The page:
The guest speaker for the evening was past pupil, Mr. Aidan Fogarty, who spoke fondly of his own time spent in Thurles CBS, while also outlining, for all pupils and parents in attendance, the importance of hard work and continued real determination. Also in attendance on the night was special guest, His Grace Kieran O’Reilly, (Archbishop of Cashel & Emly Diocese).
In ‘Athletics’, Daniel Ryan and Fred Crowley both picked up awards; while David Ryan was named ‘Basketball Player of the Year’. The ‘Ronaynes Junior Certificate Materials Technology Award’, latter which recognises the best Junior Certificate project, went to Darragh Taylor; while Eric Fanning won the ‘A.I.B. Construction Studies Award’.
James Ryan won the ‘Junior Hurler of the Year’ award while the ‘Senior Hurler of the Year’ award went to Chris McCullough. Niall Heffernan won the ‘Harty Cup Hurler of the Year’ and Keith Ryan picked up the prize for best ‘First Year Hurler’. There were also hurling awards for Darren Flood, Jack Fallon, Jack Taylor, Michael Purcell and Conor Stakelum. Fred Crowley picked up the award for ‘Junior Footballer of the year’. The overall prize for ‘Sportsperson of the Year’ went to Billy McCarthy.
The award for the ‘Best Junior Certificate 2014′ went to Mark Fortune with Peter Carragher taking the award for ‘Best Leaving Certificate 2014′.
The George Willoughby sponsored ‘Cultural Award’ was presented to Diarmaid Meagher, while there were awards in ‘Music’ for Micheal Bourke and Christopher Carew. In ‘Art’, there were awards for David Conway and John Shanahan while other Cultural awards went to Adam O’Dwyer and Eoin Corbett.
The Parent’s Council sponsored ‘Creative Writing Awards’ went to Brian O’Callaghan, Brendan Atkins and Adam O’Dwyer. Daniel Ryan was named as ‘Junior Student of the Year’.
Student of the Year 2015 Award
The highlight and most coveted accolade of the night, as is usual in Thurles CBS, was the award for ‘Student of the Year’, sponsored annually by Thurles Credit Union. Introducing this year’s winner, School Principal Mr Tiernan O’Donnell described the winner as; “He is caring, demonstrates friendly attitudes to fellow students and strives to help others. These attributes are the sign of an outstanding person. He has friendly relationships with his peers and a positive relationship when coming into contact with all staff. Various people in his surroundings characterize this student as being pleasant, caring and an attractive person.
As a school Principal I can emphasize character features which are especially important for studying; his strength of will and diligence. This student always tries hard, works a lot and never gives up.
Aristotle once stated “We are what we repeatedly do. Excellence, therefore, is not an act but a habit”. This student does not strive for recognition: he focuses on the real and true values and the overall contributions he himself can make.
I therefore believe that Eoin Corbett is worthy of the Thurles Credit Union 2015 sponsored Student of the Year Award.”
Thurles Credit Union’s Mr Michael Harty (Business & Strategy Manager) stated; “This evening, we recognise the achievements and accomplishments of the very talented students on their progression through second level education and ultimately on to third level. I want to congratulate the recipient of the Student of the Year – he is a worthy winner of this award. I would also like to acknowledge the huge efforts of all teaching staff , together with the parents of students at Thurles CBS, who both invest hugely in terms of their time, money and effort.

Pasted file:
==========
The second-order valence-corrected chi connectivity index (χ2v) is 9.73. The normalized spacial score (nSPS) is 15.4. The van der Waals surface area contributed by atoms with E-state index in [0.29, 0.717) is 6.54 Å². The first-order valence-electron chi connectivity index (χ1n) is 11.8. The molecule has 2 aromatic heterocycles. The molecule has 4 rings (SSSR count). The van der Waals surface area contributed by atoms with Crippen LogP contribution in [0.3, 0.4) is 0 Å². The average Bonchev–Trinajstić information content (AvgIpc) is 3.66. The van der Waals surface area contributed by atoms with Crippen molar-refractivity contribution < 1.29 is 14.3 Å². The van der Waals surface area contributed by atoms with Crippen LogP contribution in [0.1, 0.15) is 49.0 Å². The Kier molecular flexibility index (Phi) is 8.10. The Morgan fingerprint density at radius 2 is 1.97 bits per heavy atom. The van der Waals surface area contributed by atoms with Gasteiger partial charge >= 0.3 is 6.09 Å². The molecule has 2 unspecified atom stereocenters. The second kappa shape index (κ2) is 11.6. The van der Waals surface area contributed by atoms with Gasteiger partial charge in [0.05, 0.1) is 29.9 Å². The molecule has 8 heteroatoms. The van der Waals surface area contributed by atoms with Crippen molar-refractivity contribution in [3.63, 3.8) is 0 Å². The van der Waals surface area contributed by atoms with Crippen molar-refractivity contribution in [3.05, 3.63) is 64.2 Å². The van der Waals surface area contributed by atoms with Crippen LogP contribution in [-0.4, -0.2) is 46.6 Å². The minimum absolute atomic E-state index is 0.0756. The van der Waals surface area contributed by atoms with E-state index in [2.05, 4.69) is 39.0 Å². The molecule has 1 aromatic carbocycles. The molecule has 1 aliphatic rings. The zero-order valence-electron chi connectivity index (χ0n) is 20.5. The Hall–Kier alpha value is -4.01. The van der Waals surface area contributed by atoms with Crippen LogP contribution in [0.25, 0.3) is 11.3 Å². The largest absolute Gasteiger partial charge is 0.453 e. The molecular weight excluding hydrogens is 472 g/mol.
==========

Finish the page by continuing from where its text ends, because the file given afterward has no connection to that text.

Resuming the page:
This much coveted ‘Student of the Year Award’ was presented by Mr Donal Scannell (CEO Thurles Credit Union).
A ‘Census’ is a procedure for systematically recording information about any given population; while providing all governing bodies with a comprehensive pictures of the social and living conditions of its people. This in turn provides vital information necessary for all future planning. Here in Ireland, in more recent years, our Census is usually taken in any year which ends in 1 or 6. The last Census undertaken was 2011 with 2016 expected to be the next such event.
A Census however must also take into account the current prevailing issues being experienced by any country; issues such as war for example or other unplanned catastrophes, e.g. the census in Ireland planned for April 2001 was postponed until 2002, due to the then prevailing ‘Foot and Mouth’ epidemic.
Ireland has been conducting a census of its population since 1821. The first major census, using a household form, was the ‘Great Census of 1841′ and same was taken every 10 years prior to the year 1951, after which time they were undertaken at five yearly intervals.
It is of course necessary that the fieldwork involved in a such an operation be completed over a relatively short period of time and provide the essential tools to implement effective future policy, planning and decision making, e.g. supporting our Health Care needs through our Health Boards, our Regional Authorities, our Schools, our Heritage, our Migration Patterns, our required necessary New Development and most importantly identifying Employment Needs.
Same fieldwork undertaken should automatically indicate the number of births and deaths that have occurred. Indeed Article 16.2 of the Constitution (Bunreacht na hÉireann) lays down that the total membership of Dáil Éireann depends on the population as measured by a census (i.e. 1 TD per 20,000 to 30,000 persons).
Like most parishes in the Archdiocese of Cashel & Emly, the population of Thurles declined catastrophically in the decades during and following the Great Famine. This drop in the famine decade 1841-1851 (shown in graph above) is actually steeper than that indicated, as some 2,761 (over 23%) of the population of Thurles in 1851 remained inmates of the Thurles Workhouse (Hospital of the Assumption) and many of these inmates ordinarily would not have been naturalised Thurles residents.
Unlike most of the rural parishes in the Archdiocese of Cashel & Emly, the decline in population here in Thurles was reversed prior to 1936, due largely to the increase in employment brought by the Thurles Sugar Factory in 1934. However the Irish Sugar Company, which had already closed the sugar factory at Tuam, in Co. Galway, was to turn its attention on the factory here at Thurles; closing it completely in 1989.